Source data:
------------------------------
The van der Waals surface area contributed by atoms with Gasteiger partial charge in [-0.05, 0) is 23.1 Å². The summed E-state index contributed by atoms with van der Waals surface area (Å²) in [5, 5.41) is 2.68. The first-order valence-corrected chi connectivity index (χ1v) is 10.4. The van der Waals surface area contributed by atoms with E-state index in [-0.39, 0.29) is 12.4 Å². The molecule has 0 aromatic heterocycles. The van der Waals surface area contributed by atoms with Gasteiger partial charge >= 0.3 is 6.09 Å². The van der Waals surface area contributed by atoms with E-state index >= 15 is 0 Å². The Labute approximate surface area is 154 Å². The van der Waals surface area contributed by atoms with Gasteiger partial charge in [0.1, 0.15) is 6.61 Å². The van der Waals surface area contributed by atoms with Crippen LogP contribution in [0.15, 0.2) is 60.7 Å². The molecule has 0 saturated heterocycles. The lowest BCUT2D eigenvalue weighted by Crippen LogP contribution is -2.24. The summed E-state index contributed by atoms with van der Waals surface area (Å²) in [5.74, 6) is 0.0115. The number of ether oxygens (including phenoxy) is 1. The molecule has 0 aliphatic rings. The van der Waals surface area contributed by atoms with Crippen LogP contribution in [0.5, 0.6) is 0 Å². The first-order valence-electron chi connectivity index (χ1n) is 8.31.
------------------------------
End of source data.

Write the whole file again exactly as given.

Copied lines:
The van der Waals surface area contributed by atoms with Gasteiger partial charge in [-0.05, 0) is 23.1 Å². The summed E-state index contributed by atoms with van der Waals surface area (Å²) in [5, 5.41) is 2.68. The first-order valence-corrected chi connectivity index (χ1v) is 10.4. The van der Waals surface area contributed by atoms with E-state index in [-0.39, 0.29) is 12.4 Å². The molecule has 0 aromatic heterocycles. The van der Waals surface area contributed by atoms with Gasteiger partial charge >= 0.3 is 6.09 Å². The van der Waals surface area contributed by atoms with E-state index >= 15 is 0 Å². The Labute approximate surface area is 154 Å². The van der Waals surface area contributed by atoms with Gasteiger partial charge in [0.1, 0.15) is 6.61 Å². The van der Waals surface area contributed by atoms with Crippen LogP contribution in [0.15, 0.2) is 60.7 Å². The molecule has 0 saturated heterocycles. The lowest BCUT2D eigenvalue weighted by Crippen LogP contribution is -2.24. The summed E-state index contributed by atoms with van der Waals surface area (Å²) in [5.74, 6) is 0.0115. The number of ether oxygens (including phenoxy) is 1. The molecule has 0 aliphatic rings. The van der Waals surface area contributed by atoms with Crippen LogP contribution in [0.5, 0.6) is 0 Å². The first-order valence-electron chi connectivity index (χ1n) is 8.31.